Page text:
Apart from the usual getting acquainted with some new and some familiar (not to say classic) systems, here are some of the things that kept me busy:
- A core activity is off course writing research, in October an Emerging Technology Analysis on How Self-Service Portals for Cloud Infrastructure Services Impact the Customer Experience published, followed by a European focused Competitive Landscape on Two CSP Approaches to Cloud Computing in November.
Still in the process of peer reviews, fact reviews, editing etc. are a co-authored piece on Cloud Service Brokerage and a Marketing Essentials document describing four strategic options for Cloud Service Providers. Upcoming are also the annual Gartner Predicts for 2012, for which I got to submit a new SPA (Strategic Planning Assumption) and had a look back at an earlier one.
- But analysts also get out on occasion, for example to host a forum during the press day of a cloud datacenter opening at Amsterdam’s Schiphol Airport (some coverage here). Or to participate in a cloud brainstorm with the lead architects and national CTO’s of a large European communication services provider. And on the end user side: to facilitate a global cloud strategy workshop for a leading European life sciences organization and to moderate a European vendor day for an international freedom and security alliance.
- In addition there are the inquiries. I stopped counting at some point, but spoke with numerous banks, governments, manufacturers and many service providers in all shapes and forms (from gaming agencies to health care providers) and from all parts of the world, including Africa, Asia, Europe and the America’s about their cloud computing strategies. Also met in person with several members of our EXP program and had briefings with and/or visited several cloud and communication service providers (CSPs).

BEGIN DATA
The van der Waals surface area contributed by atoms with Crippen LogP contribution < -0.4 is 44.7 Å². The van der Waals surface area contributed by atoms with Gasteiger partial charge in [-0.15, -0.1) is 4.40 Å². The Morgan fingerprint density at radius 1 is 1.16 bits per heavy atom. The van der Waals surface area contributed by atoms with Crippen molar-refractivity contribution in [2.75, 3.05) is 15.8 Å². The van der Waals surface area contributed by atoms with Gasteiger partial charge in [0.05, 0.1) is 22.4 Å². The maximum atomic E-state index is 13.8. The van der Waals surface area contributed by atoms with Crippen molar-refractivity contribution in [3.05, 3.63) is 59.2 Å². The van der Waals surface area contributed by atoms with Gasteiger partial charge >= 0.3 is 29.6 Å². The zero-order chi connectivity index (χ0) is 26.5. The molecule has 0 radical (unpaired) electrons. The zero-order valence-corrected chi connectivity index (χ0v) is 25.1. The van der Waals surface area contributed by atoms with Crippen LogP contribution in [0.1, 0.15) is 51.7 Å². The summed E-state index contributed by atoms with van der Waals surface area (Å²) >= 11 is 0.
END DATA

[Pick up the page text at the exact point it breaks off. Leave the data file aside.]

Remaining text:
- These cloud service providers included traditional (and not so traditional) hardware providers, software companies, hosters, co-locators and a surprisingly large number of cloud providers form other continents that are in the process of setting up European facilities in Amsterdam. Also managed to squeeze in a visit to the European edition of VMworld and spoke with their executives about the (European) market.
- Given the fast growing number of cloud providers in Europe we also set up a continuous survey (see last month’s blog), so if you are providing (or planning to provide) cloud services in Europe it makes sense to have a look, also if you’re interested in the process of setting up a vendor briefing around your offering.
- On the internal research front started to participate in the communities covering IaaS, PaaS, IUS (Infrastructure Utility Service) and ITOM (IT Operations Management incl. private cloud). Other internal activities included onboarding training, getting a phone, ordering a car and last week I was asked to become the second or backup agenda manager in our team (Our agenda management is not about scheduling or calendars, but about setting and managing the agenda storyline of key trends and key issues that we write to).
- Looking forward: I am hosting a customer roundtable at symposium about “How private or public should your ideal infrastructure cloud be?” and next Tuesday (15 Nov) I am presenting a Gartner Tech Tuesday webinar called “The Crowded Cloud – Opportunities for CSPs” (open for viewing after registering here). Going forward I plan to find more time for blogging again and for writing more in depth research on the topics covered in this blog.
Meanwhile you may want watch highlights from this year’s Symposium, like in other years these are open for general viewing (after a short free registration process) at www.gartnereventsondemand.com. In addition to the Gartner keynotes, the special guest keynote interviews and other highlights, you can also watch sessions from the symposium sponsors there, some even adapted their session –like Google – to the keynote from earlier on the day.
Apart from the earlier mentioned nexus, my personal favorite sound bites from the opening keynote were: Spending on cloud currently is already far in the tens of Billions but still only a small percentage (around 3%) of total enterprise IT spend and growing much more rapidly than traditional spend. And: Cloud will do for IT what supply chain models did for manufacturing. Both topics I hope to touch upon further in upcoming research, talks, presentations and blogs.
One thought on “Cloud in one hundred days (and nights)”
Cloud computing is THE thing of the present and it is here to stay. Thanks a lot for this article.